Wolf reintroduction controversy uncertain for commissioners

“We shouldn’t be taking a stand on this in January”

By Katherine Nettles

The Gunnison County commissioners have struggled to pinpoint their role in the concept of a referred measure on wolf reintroduction in the state, and decided at their most recent meeting to take an approach of due diligence and holding off on any official positions while hearing from constituents and experts on all sides of the issue.

The Colorado secretary of state’s office announced on January 6 that Initiative 107, the Colorado Gray Wolf Reintroduction Initiative, qualified for the statewide November ballot. The measure would reintroduce gray wolves on designated lands west of the Continental Divide.

“Historically, wolves were an essential part of the wild habitat of Colorado but were exterminated and have been functionally extinct for 75 years in the state,” according to the statute.

The gray wolf is listed as an endangered species, and proponents argue that if they are restored to Colorado, this “will help restore a critical balance in nature.” The initiative accounts for the need to prevent, compensate and resolve conflicts with ranchers and farmers in the state whose livestock may be affected.

Opposition to the newly coined initiative has been directed at a range of issues, including the need to better plan for the re-introduction, to protect the rural and agricultural West from the predatory population, and to avoid the extensive costs associated with the re-introduction plan.

The commissioners have reluctantly joined the conversation, but have agreed they are all uncomfortable with taking any positions at such an early stage of an election year.

“People seem to misunderstand that if enough counties [take a stand] it goes away,” said commissioner Jonathan Houck of some of the e-mails he has been receiving since the ballot measure became official.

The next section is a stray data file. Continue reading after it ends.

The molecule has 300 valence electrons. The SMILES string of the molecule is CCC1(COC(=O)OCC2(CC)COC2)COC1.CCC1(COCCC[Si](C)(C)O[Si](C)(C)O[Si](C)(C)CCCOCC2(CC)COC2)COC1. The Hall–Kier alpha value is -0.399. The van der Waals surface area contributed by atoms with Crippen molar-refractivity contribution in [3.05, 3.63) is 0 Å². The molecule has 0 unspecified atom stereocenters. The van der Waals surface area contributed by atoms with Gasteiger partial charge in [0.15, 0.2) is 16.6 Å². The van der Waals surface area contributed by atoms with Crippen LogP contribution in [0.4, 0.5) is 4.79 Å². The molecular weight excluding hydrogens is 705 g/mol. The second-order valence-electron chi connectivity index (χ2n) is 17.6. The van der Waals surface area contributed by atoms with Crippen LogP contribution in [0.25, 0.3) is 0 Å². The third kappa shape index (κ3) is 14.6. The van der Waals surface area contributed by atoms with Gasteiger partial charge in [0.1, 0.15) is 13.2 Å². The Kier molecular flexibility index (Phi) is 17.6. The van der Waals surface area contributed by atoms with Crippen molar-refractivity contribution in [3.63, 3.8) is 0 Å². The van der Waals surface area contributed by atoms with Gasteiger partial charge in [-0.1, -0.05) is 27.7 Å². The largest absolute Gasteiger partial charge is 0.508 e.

Messner said he thinks other county commissioners passing resolutions so early on to state their positions “is just political posturing as a referred measure for the ballot… I think we do have a role to play, but not until we hear what the opinions of the people of Gunnison County are,” he said.

Commissioner Roland Mason suggested a public input meeting.

“Maybe we should hold a forum… as opposed to writing a resolution that we are for this or against this,” agreed Houck.

County manager Matthew Birnie cautioned that they should plan for a very large turn-out if they did hold a meeting on this.

“This is an incredibly emotional issue for folks across the spectrum,” he said, predicting that attendance will be significant.

“Are we the right folks to put this forward?” wondered  Messner. “I don’t recall us ever doing that for any initiative.”

“What is CPW’s [Colorado Parks and Wildlife] current management plan, and what would happen if this were to pass? There are a lot of different aspects to this. I think a lot of people are curious what our positions are on this, but we are not the drivers here,” he argued.

Houck agreed that maybe it wasn’t the commissioners’ role to take on public education, although he hoped there would be an effort to that effect. He was interested most in providing informative resources to the community so voters can make an informed choice.